eDiscovery Daily Blog
Potential Topics for Your 30(b)(6) Witnesses: eDiscovery Best Practices
I was talking to a client the other day about having to prepare their 30(b)(6) witness for a case, so I thought I’d revisit this topic…
When it comes to questions and potential issues that the receiving party may have about the discovery process of the producing party, one of the most common and direct methods for conducting “discovery about the discovery” is a deposition under Federal Rule 30(b)(6).
Rule 30(b)(6) enables a party to serve a deposition notice on the organization involved in the litigation rather than an individual. That notice identifies the topics to be covered in the deposition, and the organization being deposed must designate one or more people qualified to answer questions on the identified topics. While those designated to testify may not necessarily have day-to-day responsibility related to the identified topics, they must be educated enough in those issues to sufficiently address them during the testimony.
Topics to be covered in a 30(b)(6) deposition can vary widely, depending on the facts and circumstances of the case. However, there are some typical topics that the deponent(s) should be prepared to address.
Legal Hold: Perhaps the most common area of focus in a 30(b)(6) deposition is the legal hold process as the deposing party will want to find out if there is a possibility of spoliation of data, which could result in sanctions against your organization. Issues to address include:
- General description of the legal hold process including all details of that policy and specific steps that were taken in this case to implement the hold.
- Timing of issuing the legal hold and to whom it was issued.
- Substance of the legal hold communication (if the communication is not considered privileged).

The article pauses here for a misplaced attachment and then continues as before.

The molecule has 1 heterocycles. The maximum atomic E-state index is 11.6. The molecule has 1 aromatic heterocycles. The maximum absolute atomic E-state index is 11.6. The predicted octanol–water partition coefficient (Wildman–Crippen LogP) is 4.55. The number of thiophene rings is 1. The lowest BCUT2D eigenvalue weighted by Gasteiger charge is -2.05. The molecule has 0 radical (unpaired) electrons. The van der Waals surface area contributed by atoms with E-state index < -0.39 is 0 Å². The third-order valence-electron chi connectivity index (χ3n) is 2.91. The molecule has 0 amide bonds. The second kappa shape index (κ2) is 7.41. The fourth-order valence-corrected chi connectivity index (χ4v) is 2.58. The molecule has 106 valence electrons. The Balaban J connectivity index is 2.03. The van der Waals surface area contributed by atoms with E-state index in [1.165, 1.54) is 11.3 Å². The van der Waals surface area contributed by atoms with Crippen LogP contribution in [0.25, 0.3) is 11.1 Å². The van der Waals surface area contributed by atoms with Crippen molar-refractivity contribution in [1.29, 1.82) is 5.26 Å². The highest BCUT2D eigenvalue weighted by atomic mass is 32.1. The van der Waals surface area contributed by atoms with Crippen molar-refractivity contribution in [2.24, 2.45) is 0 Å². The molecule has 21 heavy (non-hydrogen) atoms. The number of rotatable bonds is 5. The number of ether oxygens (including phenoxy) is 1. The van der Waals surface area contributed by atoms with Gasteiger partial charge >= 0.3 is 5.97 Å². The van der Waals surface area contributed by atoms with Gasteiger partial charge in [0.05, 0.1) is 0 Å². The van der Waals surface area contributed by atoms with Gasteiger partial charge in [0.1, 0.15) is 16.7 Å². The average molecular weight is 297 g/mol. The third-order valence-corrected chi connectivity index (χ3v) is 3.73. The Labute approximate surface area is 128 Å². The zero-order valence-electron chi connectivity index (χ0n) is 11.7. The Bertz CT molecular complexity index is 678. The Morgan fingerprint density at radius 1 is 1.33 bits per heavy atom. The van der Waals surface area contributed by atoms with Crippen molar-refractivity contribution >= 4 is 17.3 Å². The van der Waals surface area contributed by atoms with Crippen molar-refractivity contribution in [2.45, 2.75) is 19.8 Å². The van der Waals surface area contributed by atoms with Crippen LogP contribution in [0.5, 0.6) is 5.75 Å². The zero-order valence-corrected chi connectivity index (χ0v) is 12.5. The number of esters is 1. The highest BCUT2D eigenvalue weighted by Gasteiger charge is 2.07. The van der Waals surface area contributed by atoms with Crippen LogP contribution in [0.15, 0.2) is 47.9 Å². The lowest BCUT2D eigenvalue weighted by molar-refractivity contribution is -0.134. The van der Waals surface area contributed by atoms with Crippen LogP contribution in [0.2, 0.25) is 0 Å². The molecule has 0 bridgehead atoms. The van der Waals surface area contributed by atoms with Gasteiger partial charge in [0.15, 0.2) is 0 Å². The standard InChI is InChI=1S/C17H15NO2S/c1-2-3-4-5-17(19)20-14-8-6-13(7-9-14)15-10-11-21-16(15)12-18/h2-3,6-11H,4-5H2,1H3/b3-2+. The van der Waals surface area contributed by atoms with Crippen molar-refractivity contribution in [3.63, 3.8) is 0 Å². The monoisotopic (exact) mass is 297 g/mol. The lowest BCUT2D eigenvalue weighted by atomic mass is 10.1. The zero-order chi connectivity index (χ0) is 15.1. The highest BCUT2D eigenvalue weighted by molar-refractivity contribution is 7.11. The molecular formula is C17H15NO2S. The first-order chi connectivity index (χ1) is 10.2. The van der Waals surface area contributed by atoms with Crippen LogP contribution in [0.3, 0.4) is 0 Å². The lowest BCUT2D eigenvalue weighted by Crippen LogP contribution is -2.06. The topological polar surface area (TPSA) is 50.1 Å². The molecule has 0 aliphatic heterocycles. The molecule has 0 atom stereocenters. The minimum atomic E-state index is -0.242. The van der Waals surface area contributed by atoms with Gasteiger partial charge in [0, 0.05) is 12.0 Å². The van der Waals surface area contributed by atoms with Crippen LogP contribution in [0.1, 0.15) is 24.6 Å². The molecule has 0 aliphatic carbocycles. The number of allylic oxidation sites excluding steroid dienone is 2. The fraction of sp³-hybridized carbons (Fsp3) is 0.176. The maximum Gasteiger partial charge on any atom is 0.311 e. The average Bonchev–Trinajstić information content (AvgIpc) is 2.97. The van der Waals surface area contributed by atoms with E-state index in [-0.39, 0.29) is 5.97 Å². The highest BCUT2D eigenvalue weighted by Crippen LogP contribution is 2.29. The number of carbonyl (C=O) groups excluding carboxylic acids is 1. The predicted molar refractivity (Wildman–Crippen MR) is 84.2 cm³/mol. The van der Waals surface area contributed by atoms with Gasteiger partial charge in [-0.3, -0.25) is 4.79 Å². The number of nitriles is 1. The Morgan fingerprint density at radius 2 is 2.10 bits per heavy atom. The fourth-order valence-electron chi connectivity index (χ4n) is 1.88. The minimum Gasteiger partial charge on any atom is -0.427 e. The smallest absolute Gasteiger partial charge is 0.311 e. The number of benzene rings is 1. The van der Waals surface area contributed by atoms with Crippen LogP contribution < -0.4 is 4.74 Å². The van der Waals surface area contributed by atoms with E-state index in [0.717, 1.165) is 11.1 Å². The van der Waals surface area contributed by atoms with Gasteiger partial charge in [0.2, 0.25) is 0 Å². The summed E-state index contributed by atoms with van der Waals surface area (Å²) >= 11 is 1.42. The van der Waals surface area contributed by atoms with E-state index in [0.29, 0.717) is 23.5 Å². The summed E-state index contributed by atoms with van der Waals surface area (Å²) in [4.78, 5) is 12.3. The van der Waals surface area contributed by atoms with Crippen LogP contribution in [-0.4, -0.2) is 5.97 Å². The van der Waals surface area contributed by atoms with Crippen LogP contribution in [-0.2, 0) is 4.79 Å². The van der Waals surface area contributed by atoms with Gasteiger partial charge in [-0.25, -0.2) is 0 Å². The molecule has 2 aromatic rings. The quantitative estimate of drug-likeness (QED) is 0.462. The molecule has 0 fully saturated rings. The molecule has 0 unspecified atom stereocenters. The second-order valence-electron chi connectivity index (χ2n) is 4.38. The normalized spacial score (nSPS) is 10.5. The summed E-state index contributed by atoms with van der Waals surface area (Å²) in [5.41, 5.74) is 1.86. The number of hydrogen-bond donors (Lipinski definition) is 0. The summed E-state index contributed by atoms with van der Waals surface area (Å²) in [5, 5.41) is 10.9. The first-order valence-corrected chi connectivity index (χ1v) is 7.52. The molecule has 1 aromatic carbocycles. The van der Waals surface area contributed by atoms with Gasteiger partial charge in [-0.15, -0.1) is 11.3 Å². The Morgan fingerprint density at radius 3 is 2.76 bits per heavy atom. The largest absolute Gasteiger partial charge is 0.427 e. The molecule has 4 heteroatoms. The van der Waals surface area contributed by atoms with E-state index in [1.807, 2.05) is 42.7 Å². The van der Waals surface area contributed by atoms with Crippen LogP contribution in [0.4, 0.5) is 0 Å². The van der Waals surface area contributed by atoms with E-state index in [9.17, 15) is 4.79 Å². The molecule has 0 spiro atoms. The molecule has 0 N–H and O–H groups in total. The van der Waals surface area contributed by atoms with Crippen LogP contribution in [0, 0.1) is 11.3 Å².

- Process for tracking and follow-up with the legal hold sources to ensure understanding and compliance with the hold process.
- Whether there are any auto-delete processes in place in the organization and, if so, what steps were taken to disable them and when were those steps taken?
Collection: Logically, the next eDiscovery step discussed in the 30(b)(6) deposition is the process for collecting preserved data:
- Method of collecting ESI for review, including whether the method preserved all relevant metadata intact.
- Chain of custody tracking from origination to destination.
- How the collection process was managed and conducted – i.e., was there custodian self-collection being performed and, if so, how tightly was that process managed by counsel.
Searching and Culling: Once the ESI is collected, the methods for conducting searches and culling the collection down for review must be discussed:
- Methods used to cull the ESI prior to review (including de-duping, date range exclusion and other mechanisms, as well as the search criteria for inclusion or exclusion in review and how the search criteria was developed (including potential use of subject matter experts to flush out search terms).
- Process for testing and refining the search terms used as well any testing or sampling conducted on ESI not retrieved.
Review: The 30(b)(6) witness(es) should be prepared to fully describe the review process, including:
- Methods to conduct review of the ESI including review application(s) used and workflow associated with the review process.
- Use of technology to assist with the review, such as clustering, predictive coding and near-duplicate identification.
- Methodology for determining privileged ESI (this methodology may be important if the producing party may request to “claw back” any inadvertently produced privileged ESI – this order makes it easier to do that).
- Personnel employed to conduct ESI review, including their qualifications, experience, and training.
Production: Information regarding the production process, including:
- Methodology for organizing and verifying the production, including confirmation of file counts and spot QC checks of produced files for content.
- The total volume of ESI collected, reviewed, and produced.
Depending on the specifics of the case and discovery efforts, there may be further topics to be addressed to ensure that the producing party has met its preservation and discovery obligations.
So, what do you think? Have you had to prepare 30(b)(6) witnesses for deposition? Please share any comments you might have or if you’d like to know more about a particular topic.
Disclaimer: The views represented herein are exclusively the views of the author, and do not necessarily represent the views held by CloudNine. eDiscovery Daily is made available by CloudNine solely for educational purposes to provide general information about general eDiscovery principles and not to provide specific legal advice applicable to any particular circumstance. eDiscovery Daily should not be used as a substitute for competent legal advice from a lawyer you have retained and who has agreed to represent you.
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